The LIHTC Section 42 program includes Internal Revenue Code compliance requirements and other regulations. It is important for tax credit professionals to understand tax credit program rules, which include potentially severe consequences for violations.

LIHTC compliance: Be proactive, not reactive

The most dreaded number in the LIHTC world is 8823, the federal IRS form that documents noncompliance. In the worst case scenario, affordable housing developments can be subject to substantial tax credit recapture penalties, with investors losing some or all of their investment. Severe violations can also bar developers and property managers from participating in new projects.

Restrictions also come into play in the acquisition and redevelopment of affordable housing properties. Without proper planning and oversight, noncompliance problems can arise when LIHTC are combined with other programs such as RD (USDA Rural Development), tax-exempt bonds (4% LIHTC) and HOME funds (the HOME Investment Partnerships Program).

State and territorial housing credit agencies play significant roles in Section 42 enforcement. Although the LIHTC program is federal, states play a substantial part in regulatory oversight while imposing their own additional requirements.

Developers and property managers should be proactive in avoiding violations. Compliance violations claims should be addressed thoroughly and as soon as possible in order to avoid further consequences.

The end of each tax year (which usually corresponds with the end of the calendar year) poses additional challenges if compliance issues remain outstanding. Click here to learn more about preparing for year-end LIHTC compliance issues.

Avoid the high cost of LIHTC compliance violations. TheoPRO can train your team members throughout the US to earn their HCCP (Housing Credit Certified Professional) and SHCM (Specialist in Housing Credit Management) accreditations.

Affordable housing becomes easier to understand once you have learned its lexicon. For a guide to common industry terminology, click here for our Affordable Housing – LIHTC glossary.

Section 42 rent, income and documentation requirements

The LIHTC program maintains restrictions intended to restrict affordable housing to qualified households, including restrictions on maximum household incomes, rent limits (“gross rent”) and utility allowances that reduce the maximum allowable rent (“net rent”). Inaccurate calculations can result in penalties for compliance violations, even when errors are made in good faith and refunds are provided to tenants.

LIHTC tenants are also subject to specific income verification, lease documentation and other paperwork requirements that vary by state/territory.

There are critical differences between LIHTC projects that are “mixed use” (affordable developments that include market-rate units) and those that are 100% tax credit. The “next available unit” rule creates ongoing opportunities for violations at mixed-income projects.

Regulations governing full-time students also create risk of noncompliance. Even minor children who are full-time students have to be considered in determining compliance.

LIHTC compliance remains a factor even after the federal requirements end after Year 15. States maintain restrictions following the end of the federal compliance period for at least an additional fifteen years.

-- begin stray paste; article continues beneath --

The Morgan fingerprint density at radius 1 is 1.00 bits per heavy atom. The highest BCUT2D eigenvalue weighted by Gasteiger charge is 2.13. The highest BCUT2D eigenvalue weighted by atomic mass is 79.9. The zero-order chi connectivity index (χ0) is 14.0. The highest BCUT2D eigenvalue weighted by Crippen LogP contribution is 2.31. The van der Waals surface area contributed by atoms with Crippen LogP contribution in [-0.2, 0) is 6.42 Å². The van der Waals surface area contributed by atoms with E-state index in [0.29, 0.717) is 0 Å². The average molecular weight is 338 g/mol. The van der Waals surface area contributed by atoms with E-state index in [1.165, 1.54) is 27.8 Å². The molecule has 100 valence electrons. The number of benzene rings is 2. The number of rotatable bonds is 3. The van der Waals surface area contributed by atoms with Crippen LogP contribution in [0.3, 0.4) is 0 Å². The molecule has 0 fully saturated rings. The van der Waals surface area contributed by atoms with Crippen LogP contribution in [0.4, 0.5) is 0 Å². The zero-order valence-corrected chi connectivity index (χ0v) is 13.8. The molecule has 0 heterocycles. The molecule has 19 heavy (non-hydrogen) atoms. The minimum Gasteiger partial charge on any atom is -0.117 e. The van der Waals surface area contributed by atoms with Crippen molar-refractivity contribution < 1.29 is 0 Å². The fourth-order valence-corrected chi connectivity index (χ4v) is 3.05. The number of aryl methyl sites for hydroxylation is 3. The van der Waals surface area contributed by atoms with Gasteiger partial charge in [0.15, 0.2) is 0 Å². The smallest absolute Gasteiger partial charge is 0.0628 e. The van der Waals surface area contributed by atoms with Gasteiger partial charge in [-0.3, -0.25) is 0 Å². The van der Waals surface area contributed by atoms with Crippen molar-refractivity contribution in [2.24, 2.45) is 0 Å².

Combining Section 42 tax credits with Section 8 rental contracts (both project-based HAP and PBV project-based vouchers) for acquisition-rehab properties can create complications. Click here to learn more.

Section 42 LIHTC compliance education and services: Customized and on-demand

Westmont Advisors is proud to partner with LIHTC compliance experts TheoPRO to offer development compliance services and Section 42 training programs for LIHTC professionals, including property managers, developers, asset managers, syndicators and government agencies.

Proactive management will reduce the likelihood of LIHTC compliance problems and make those issues more manageable when they do arise.

TheoPRO can play important roles in all aspects of your compliance process, including planning, operations oversight, training and disposition:

  • Video-on-demand and personalized Section 42 training programs for property managers, asset managers, developers, investors, syndicators, housing agencies (federal, state and local) and other affordable housing professionals.
  • Operational support for asset management, developers and property managers, including file review, compliance oversight and asset management training.

Asset managers and property managers can be best served by LIHTC compliance training that addresses their specific job requirements. Click here to learn more.

TheoPRO is led by founder Vivian Probst, one of the nation’s leading experts in Section 42 LIHTC compliance. Let TheoPRO and Westmont customize a program for you.

We offer training and other services throughout the United States.  Contact us to learn more.

Westmont and our partners at TheoPRO can serve your needs throughout the United States. Please do not hesitate to contact us for more information about our consulting and advisory services for real estate acquisition, asset management and tax credits, including the Low Income Housing Tax Credit (LIHTC) and Historic Tax Credit (HTC), as well as other real estate matters. Click here to learn more about our team.

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